The premise is that society is broken down into 5 factions, each representing a virtue. The story is that people divided themselves based on why they think war occurred and then picked the opposite virtue of whatever they think it was that caused the war. So if you believed it was selfishness you chose abnegation, cowardice you chose dauntless, ignorance you chose erudite, dishonesty you chose candor or meanness? you chose amity.
It's a little unclear what happened in the past. Presumably there was some kind of war, though radiation is never mentioned so there were no nuclear devices used. There's also no mention of the outside world so Chicago seems to exist in isolation.
Anyway, at the age of 16, every child undergoes a test to determine the best fit. This is merely a guideline, however, although nearly everyone does choose the faction the test recommends. If you choose a new faction you are supposed to cut all ties with your old faction. The saying is factions are thicker than blood. You then spend your entire life trying to embody that ideal.
I always wonder in this type of book how anyone thinks that you can embody only one ideal. Where do people get the idea (and enough of them to form a consensus!) that any given person can be reduced to one thing? Humans are more complex than that. No one is purely one thing or another or even mostly one thing or another.
It is interesting to see how each faction embodies its ideal, although at times I didn't really understand it. I get that abnegation is about being selfless. But if you can't ask for help, isn't that selfishly depriving someone else of the opportunity to help you?
Anyway, the protagonist takes the test and her results are inconclusive, marking her as divergent. She has no idea what this means but is told if she tells anyone she could be killed.
Frankly, given the extremely short nature of the test, I'm surprised there aren't more divergents. There are only 3 scenarios which seems far too short to me. There's no question about why someone chooses as they do. In the first test you choose between taking a knife or cheese. Maybe you're hungry. Maybe you take the knife because you're afraid of the next scenario. What if you eat the cheese before the next scenario or can't use the knife? What if you belonged in Erudite but never learned the submissive position for a dog?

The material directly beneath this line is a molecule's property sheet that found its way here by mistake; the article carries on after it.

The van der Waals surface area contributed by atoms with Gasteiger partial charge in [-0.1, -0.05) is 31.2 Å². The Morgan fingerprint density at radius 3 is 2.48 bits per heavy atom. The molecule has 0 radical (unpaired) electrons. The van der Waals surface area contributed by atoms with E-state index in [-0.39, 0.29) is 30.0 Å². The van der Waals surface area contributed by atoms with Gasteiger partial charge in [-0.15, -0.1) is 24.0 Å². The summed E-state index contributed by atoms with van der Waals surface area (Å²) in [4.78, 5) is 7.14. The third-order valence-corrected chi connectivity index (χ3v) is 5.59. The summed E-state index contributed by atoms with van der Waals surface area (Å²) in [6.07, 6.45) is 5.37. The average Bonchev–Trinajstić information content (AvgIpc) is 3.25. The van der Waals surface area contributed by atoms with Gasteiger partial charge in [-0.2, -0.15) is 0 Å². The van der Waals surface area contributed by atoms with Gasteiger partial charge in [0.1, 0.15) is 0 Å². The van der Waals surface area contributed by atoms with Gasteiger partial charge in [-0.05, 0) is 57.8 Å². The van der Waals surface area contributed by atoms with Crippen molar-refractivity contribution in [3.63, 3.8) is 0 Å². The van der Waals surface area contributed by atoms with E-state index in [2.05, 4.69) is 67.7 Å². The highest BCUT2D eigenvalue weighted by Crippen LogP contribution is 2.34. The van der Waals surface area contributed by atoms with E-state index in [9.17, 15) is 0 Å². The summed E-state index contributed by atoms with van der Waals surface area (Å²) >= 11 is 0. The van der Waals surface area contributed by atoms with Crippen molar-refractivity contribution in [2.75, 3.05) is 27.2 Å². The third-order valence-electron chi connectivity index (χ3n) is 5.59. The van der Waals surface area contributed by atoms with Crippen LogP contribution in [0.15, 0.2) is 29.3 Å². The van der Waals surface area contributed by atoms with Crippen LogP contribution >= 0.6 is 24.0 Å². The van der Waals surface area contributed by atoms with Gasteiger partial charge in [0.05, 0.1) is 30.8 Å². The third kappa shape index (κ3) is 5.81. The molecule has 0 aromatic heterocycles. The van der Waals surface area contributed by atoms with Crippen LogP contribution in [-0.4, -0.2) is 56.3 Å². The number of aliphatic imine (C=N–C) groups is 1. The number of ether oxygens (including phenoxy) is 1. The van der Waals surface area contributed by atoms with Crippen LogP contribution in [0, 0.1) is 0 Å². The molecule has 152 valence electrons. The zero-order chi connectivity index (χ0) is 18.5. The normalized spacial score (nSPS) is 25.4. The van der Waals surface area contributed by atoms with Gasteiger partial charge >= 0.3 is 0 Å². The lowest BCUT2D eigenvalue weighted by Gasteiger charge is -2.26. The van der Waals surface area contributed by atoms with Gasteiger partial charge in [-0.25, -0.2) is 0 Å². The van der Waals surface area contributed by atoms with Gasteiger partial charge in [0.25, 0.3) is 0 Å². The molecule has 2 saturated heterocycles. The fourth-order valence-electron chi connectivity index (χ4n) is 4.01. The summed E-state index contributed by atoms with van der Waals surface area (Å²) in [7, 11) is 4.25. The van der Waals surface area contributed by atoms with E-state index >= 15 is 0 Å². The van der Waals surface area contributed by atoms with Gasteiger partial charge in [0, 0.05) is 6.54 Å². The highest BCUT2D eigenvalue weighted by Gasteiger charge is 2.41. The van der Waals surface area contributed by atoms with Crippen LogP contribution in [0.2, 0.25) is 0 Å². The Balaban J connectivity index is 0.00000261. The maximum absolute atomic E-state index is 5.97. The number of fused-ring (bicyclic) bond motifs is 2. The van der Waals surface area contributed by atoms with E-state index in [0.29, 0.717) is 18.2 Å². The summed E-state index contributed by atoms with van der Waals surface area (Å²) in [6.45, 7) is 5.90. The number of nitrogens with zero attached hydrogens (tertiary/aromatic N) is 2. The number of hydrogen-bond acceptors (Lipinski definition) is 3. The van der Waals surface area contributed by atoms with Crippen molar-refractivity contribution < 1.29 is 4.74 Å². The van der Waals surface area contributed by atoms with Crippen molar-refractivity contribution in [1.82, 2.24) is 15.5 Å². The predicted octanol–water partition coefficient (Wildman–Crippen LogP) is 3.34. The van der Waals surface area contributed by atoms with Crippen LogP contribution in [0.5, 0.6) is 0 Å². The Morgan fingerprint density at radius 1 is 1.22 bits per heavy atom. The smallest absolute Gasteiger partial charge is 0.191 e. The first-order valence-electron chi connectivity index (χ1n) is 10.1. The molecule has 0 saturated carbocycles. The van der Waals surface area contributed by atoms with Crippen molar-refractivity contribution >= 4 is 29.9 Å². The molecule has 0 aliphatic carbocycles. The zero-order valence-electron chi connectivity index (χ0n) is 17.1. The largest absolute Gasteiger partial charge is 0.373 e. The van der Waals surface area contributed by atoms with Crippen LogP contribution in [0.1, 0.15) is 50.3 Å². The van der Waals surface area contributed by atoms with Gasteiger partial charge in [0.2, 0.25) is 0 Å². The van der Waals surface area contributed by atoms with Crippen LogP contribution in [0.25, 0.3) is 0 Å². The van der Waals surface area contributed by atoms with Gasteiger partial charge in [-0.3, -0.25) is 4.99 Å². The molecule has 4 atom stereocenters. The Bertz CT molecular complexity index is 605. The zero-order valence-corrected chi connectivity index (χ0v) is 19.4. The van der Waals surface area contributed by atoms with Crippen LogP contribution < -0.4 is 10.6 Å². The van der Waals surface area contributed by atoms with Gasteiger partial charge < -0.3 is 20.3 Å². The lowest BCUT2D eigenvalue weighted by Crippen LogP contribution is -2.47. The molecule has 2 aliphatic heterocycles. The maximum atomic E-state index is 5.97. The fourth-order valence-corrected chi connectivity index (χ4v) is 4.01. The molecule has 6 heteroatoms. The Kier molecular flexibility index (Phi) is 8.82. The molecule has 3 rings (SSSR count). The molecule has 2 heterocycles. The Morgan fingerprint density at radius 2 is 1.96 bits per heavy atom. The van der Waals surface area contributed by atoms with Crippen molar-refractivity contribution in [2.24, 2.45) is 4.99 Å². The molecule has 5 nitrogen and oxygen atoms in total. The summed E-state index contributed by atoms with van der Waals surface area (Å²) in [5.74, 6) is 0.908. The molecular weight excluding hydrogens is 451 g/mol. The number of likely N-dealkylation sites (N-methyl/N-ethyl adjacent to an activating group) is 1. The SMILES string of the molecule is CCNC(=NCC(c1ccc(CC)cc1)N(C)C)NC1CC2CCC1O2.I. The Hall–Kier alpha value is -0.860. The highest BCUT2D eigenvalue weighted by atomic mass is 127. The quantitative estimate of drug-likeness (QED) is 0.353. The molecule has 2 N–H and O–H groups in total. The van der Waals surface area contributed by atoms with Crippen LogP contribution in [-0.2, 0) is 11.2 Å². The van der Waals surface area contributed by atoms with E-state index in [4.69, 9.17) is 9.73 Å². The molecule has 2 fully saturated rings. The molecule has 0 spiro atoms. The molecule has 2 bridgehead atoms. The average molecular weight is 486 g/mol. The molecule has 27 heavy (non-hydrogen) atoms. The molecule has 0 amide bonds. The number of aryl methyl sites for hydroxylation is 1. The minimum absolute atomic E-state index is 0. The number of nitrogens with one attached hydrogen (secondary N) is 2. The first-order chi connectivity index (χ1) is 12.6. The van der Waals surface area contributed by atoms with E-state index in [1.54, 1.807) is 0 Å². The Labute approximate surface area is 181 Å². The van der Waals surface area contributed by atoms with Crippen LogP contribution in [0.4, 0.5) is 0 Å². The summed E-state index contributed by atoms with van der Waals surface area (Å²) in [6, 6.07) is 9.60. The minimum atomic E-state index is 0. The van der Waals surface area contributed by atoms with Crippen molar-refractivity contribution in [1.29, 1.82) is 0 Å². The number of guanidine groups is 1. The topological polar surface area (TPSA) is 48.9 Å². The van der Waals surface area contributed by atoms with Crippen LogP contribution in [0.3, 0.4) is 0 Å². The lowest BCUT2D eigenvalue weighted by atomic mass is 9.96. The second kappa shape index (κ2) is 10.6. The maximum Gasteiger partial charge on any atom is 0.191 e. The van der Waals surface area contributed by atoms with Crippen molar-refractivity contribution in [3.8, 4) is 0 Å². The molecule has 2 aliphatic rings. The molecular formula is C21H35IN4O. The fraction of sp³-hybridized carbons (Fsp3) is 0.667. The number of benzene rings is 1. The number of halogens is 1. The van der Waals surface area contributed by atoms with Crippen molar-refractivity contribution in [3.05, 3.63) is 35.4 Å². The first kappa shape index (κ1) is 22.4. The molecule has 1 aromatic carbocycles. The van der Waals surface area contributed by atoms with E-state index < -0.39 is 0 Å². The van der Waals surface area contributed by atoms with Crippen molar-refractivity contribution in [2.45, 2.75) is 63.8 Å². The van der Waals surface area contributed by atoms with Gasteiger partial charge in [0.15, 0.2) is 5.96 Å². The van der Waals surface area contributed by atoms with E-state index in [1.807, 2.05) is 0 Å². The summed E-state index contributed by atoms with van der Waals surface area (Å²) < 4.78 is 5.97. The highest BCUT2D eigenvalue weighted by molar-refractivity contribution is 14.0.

I like the concept and I'm sure the author didn't want to spend an inordinate amount of time in the scenario but it still felt like it needed something more. As I recall, Keirsey's temperament test is around 100 questions, though granted, it has 16 possible outcomes rather than 5. Even so, your type can change over time or depending on the situation.
Theoretically the worst thing to be is factionless. If you fail your initiation (or maybe get kicked out?) you become factionless. You're homeless, have to take the worst jobs, probably living hand to mouth.
The leaders of the city are all from abnegation under the theory that if a person is selfless he or she is also uncorruptable. The erudite faction is stirring up trouble because they think all factions should have a role in the leadership, not just abnegation.
It was interesting to see the intellectual faction cast as the bad guys since I expected it would be the more violent faction (dauntless) causing problems, but it was also somewhat troubling to read in a YA novel given the ongoing culture war where in some parts of the country being educated and wanting to learn is seen as a negative rather than positive thing.
And here's where my own prejudices come out. I had seen this book in light of the culture wars as mentioned above. But I became even more convinced when I read the author's acknowledgements at the end which start with thanking God for giving us Jesus. It's possible I'm being entirely unfair but once I had that information it seemed to me like abnegation was to represent the selfless Christians who are being persecuted by the intellectual elite. It's somewhat reinforced by the idea that no one from abnegation would commit suicide and that the only characters who mention religion at all are from abnegation. The analogy falls apart a little once dauntless is involved because generally the military is not seen as an extension of the "intellectual elitists" but our current CIC is certainly an intellectual. I admit it's entirely possible I'm reading too much into things. But I'm still uneasy).
As long as I'm doing spoilers, I didn't mind too much that it took Tris a little bit to figure out the how the serum would be used and why that made the divergent dangerous, but only because she figured it out relatively quickly. It's when I figure it out and several chapters or half a book later the protagonist finally gets on the clue train that I get irritated.
Despite my culture war reservations, the story itself was fun and action packed. I'll read the second book when it comes out.